Fragmentational decision-making is a method of decision-making, in which disputes are resolved via fragmentation of the community, in which one part of the community coheres and follows one decision, whereas the other part of the community coheres and follows a different decision.
The following are examples of fragmentational decision-making:
- A person, or type of person, applies to join a community. Some people in the community want to admit them, and others want to bar them. So, the community fragments into 2 separate sub-communities. The disputed community applicant(s) are allowed only within the sub-community of people that want to allow them.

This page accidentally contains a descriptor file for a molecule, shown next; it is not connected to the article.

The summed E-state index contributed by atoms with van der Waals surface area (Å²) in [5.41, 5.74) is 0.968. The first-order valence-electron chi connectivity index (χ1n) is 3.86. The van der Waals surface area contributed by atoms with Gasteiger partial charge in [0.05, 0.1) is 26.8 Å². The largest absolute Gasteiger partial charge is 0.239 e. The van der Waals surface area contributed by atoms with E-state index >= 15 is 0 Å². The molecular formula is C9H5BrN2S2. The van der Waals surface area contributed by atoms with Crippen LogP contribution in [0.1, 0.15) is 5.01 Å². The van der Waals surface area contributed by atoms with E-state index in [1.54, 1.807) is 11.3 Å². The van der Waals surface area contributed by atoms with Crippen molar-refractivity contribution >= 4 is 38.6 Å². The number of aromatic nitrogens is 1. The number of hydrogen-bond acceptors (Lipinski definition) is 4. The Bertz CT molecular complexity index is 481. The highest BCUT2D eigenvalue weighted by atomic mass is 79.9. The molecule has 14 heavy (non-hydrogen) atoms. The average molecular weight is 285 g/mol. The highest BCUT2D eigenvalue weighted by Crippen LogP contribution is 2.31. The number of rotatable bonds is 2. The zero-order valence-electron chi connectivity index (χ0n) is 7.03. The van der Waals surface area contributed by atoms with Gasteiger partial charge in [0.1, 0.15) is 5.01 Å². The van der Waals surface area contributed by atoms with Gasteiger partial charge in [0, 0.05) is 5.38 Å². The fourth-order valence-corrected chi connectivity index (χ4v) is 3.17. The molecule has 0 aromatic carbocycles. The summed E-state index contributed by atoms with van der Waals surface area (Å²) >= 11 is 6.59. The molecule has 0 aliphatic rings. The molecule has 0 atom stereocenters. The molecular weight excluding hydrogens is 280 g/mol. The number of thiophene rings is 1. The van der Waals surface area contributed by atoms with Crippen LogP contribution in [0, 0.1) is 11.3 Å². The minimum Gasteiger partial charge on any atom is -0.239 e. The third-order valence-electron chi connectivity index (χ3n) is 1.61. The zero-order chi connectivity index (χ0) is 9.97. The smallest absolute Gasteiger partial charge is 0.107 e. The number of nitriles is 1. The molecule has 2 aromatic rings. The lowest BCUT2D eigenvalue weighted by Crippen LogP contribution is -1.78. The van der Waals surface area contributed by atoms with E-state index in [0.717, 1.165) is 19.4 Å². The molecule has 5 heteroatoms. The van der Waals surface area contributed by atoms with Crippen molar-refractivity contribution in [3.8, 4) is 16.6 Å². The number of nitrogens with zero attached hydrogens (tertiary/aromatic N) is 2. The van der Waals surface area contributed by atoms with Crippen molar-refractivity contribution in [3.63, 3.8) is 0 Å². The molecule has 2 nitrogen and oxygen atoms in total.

- Some people in the community want to pool the community's money for a construction project of some kind. Other people in the community do not want to spend money and/or labor on the project. So, the community fragments into 2 separate sub-communities. The sub-community that supports the project is the only one that pays and/or works for it, and is the only one that reaps it's benefits.
- Some people in the community want to impose a particular rule upon community members, and other people within the community oppose the proposed rule. So, the community fragments into 2 separate sub-communities. One sub-community follows the proposed rule, and the other sub-community does not.